There's an argument that this dockside museum is Canada's most important institution. Between 1928 and 1971, Pier 21 was the Canadian version of the USA's Ellis Island, where all prospective immigrants arrived. More than a million people passed through these redbrick halls, and it's an emotional experience to walk through the very same doorways where refugees from across the globe began new lives. A mix of audiovisual exhibits, poignant artifacts and personal testimonies make for a powerful and moving museum. The centrepiece of the permanent collection is the main Pier 21 Story, which traces the immigrant journey from start to end and includes some evocative recreations, including replicas of a ship's cabin and dining car, the original processing hall, and a rickety rail car. As you wander around, it's the small details that are most affecting: the exhibit of children's suitcases, for example, or the Dutch kists (trunks) into which people tried to pack all their worldly belongings, large and small. Downstairs, the Canadian Immigration Story tackles the evolution of the immigrant experience through to the present day.
The strategic importance of Annapolis Royal, particularly its access to the Annapolis River, led to decades of conflict, mostly centered on this impressive fort. The first redoubt was built by the French in the 1630s; the current structure was designed by French military architect Vauban in 1702. You can wander the bulwarks and battlements (now mostly grassed over), and there's an interesting museum in the old officers' quarters with exhibits including a four-panel tapestry depicting 400 years of the fort's history. When the fort fell to the British after a week-long siege in 1710, the event effectively marked the conquest of Acadia and signified British dominion over Nova Scotia. Annapolis Royal served as the province's capital until 1749. The fort survived numerous attacks from French forces, who often drew local First Nations people (including the Abenaki and Mi'kmaq) into their campaigns, but it eventually became less significant after the fall of Québec in 1759.
This interpretive center explains the historical context for the deportation of the French-Acadian people from Acadian, Mi'kmaw and British perspectives, and traces the many routes Acadians took from, and back to, the Maritimes. Beside the center, a serene park contains gardens, an Acadian-style stone church, and a bust of American poet Henry Wadsworth Longfellow, who chronicled the Acadian saga in Evangeline: A Tale of Acadie, and a statue of his fictional Evangeline, now a romantic symbol of her people. In 2012 the landscapes of this area became a Unesco World Heritage site. Beyond the park you can see the farmland created when the Acadians built dikes along the shoreline, as they had done in northwestern France for generations. There are 12 sq km below sea level here, protected by just over 9km of dikes.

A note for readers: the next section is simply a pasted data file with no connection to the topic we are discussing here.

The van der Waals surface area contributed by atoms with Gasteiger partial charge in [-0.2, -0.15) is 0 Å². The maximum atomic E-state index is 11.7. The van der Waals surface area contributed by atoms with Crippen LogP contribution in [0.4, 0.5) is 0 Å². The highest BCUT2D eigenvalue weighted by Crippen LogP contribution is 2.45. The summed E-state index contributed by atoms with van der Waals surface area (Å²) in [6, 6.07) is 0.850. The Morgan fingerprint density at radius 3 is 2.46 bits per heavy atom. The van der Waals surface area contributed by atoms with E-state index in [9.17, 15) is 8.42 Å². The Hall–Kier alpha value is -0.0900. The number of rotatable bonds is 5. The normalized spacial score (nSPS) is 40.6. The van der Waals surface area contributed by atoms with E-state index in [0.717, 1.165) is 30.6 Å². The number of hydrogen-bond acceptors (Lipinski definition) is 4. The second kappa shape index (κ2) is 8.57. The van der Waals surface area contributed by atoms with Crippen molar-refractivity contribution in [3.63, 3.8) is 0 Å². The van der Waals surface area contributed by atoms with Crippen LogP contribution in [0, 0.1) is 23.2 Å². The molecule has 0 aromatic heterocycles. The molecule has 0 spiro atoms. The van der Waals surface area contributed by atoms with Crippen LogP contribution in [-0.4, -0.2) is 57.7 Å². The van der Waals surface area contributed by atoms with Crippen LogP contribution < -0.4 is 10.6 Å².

One of Atlantic Canada's most famous and spectacular national parks, Cape Breton Highlands occupies 20% of the Cape Breton Island landmass. It's accessible by the famous Cabot Trail, a third of which runs along the edge of the park. With dramatic highland scenery, it's a superb place for hiking; the park's most famous route is the 8.2km round-trip Skyline Trail. Park permits can be purchased at the entrance gates in Chéticamp or Ingonish Beach. Entry is free if you already hold a Parks Canada Discovery Pass (adult/family $67.70/136.40). If you're visiting outside the July–October summer season, you can purchase an 'early bird' park pass for $19.60/49 per adult/family.
The first distillery in North America (and the only one in Canada) to make single-malt whisky, this renowned producer claims to take its secrets straight from the old country. Guided tours explore the process and include an all-important tasting. The distillery also has its own pub (mains $12 to $17) and a fine-dining warehouse restaurant (mains $32 to $47). From June to October you can catch a ceilidh (party with music and dancing) at lunch or dinner. There are also attractive rooms ($189 to $319), either in the original inn or in a separate lodge, as well as a selection of self-contained timber chalets (from $359).
A one-woman passion project, these glorious terraced gardens are a must-see for horticulturalists. Split into a series of 'rooms' by hedges of beech, box and yew, and stocked with a wonderful array of flowers, trees and herbs, this is a lovely place to wander. At the delightful tearoom (open 11am to 4:30pm Wednesday to Sunday) all the jams and chutneys are made with garden goodies. The gift shop is probably the best-smelling shopping experience in Nova Scotia; there's a huge selection of herb jellies, vinaigrettes, cordials, liqueurs and chutneys to try and buy. The gardens are 5.5km from Wolfville along Hwy 1.